Fifty-eight years ago today, Rosa Parks, then 43-years-old, became a lightening rod for the Civil Rights Movement when she was arrested for refusing to give up her seat on a city bus in Montgomery, Alabama.
Apparently, that singular act ended racism.
Yes, the Civil Rights Movement that followed Parks’ courageous act — which itself followed the courageous act of Claudette Colvin — ended racism, according to a tweet by the Republican National Committee:
The murders of Four Little Girls in Birmingham and Wharlest Jackson in Natchez, Mississippi weren’t racist. The assassinations of Dr. Martin L. King, Jr., Medgar Evers and El Hajj Malik el-Shabazz (Malcolm X) were apparently not race related, at all. The contemporary effects of slavery: School-to-Prison pipelines, disparities in prison sentencing, Stop-and-Frisk, just to name a few, have nothing to do with racism because racism is over, according to the GOP.
It ended here:
Maybe Black America didn’t get the memo.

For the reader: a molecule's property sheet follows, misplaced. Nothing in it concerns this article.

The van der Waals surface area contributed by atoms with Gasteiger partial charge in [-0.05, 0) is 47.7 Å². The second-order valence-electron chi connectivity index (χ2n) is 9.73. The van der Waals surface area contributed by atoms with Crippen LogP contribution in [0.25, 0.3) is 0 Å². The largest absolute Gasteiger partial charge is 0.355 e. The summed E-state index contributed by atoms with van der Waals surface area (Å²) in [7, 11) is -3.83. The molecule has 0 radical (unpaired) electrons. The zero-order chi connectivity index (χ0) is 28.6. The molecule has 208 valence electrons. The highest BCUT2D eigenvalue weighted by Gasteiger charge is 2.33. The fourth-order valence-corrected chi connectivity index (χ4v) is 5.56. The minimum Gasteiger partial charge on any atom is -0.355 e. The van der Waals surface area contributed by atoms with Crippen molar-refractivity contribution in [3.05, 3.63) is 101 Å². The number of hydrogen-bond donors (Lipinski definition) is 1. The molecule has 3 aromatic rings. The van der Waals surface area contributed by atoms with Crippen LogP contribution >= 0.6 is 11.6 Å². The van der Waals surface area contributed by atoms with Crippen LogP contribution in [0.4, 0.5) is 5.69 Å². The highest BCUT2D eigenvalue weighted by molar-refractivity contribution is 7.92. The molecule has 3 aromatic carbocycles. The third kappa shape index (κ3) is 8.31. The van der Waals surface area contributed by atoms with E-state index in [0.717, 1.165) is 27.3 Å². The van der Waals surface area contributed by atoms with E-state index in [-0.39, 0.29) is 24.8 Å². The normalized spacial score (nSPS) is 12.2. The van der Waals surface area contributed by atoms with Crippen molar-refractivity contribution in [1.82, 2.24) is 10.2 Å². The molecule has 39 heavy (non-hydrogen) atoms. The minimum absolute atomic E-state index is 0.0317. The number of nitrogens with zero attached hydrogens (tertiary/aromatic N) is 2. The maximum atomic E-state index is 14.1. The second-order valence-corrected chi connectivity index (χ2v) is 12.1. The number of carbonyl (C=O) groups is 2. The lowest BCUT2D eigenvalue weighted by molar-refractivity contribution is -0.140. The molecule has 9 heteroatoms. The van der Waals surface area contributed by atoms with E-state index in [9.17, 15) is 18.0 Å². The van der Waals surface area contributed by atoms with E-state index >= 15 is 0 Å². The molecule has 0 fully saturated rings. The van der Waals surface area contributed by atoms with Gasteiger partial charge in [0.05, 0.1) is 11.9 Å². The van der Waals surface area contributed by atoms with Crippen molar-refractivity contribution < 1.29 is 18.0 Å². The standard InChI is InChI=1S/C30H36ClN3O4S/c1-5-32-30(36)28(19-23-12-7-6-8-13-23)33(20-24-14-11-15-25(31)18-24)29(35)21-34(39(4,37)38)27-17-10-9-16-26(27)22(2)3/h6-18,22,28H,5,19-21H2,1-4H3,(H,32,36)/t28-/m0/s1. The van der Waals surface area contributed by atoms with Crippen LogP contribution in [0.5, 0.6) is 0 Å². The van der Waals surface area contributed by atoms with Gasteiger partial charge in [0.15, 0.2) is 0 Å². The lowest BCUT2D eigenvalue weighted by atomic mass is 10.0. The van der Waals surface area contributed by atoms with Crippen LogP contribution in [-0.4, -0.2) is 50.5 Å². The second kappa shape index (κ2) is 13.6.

The RNC tried to explain themselves in the following tweet:
But it was too little, much too late.
Read some of the best below:
Of course, some racists have tried to take over the conversation to explain why a hashtag created to point out that racism is alive and well is, in fact, racist.
#RacismEndedWhen White tears were cried for all the Black children who are victims of police brutality, all the Black girls too afraid to report being sexually assaulted, all the Black professionals racially profiled in corporate America just as Trayvon Martin was racially profiled in a gated community in Sanford, Florida, instead of because “racist” Black people just don’t get it.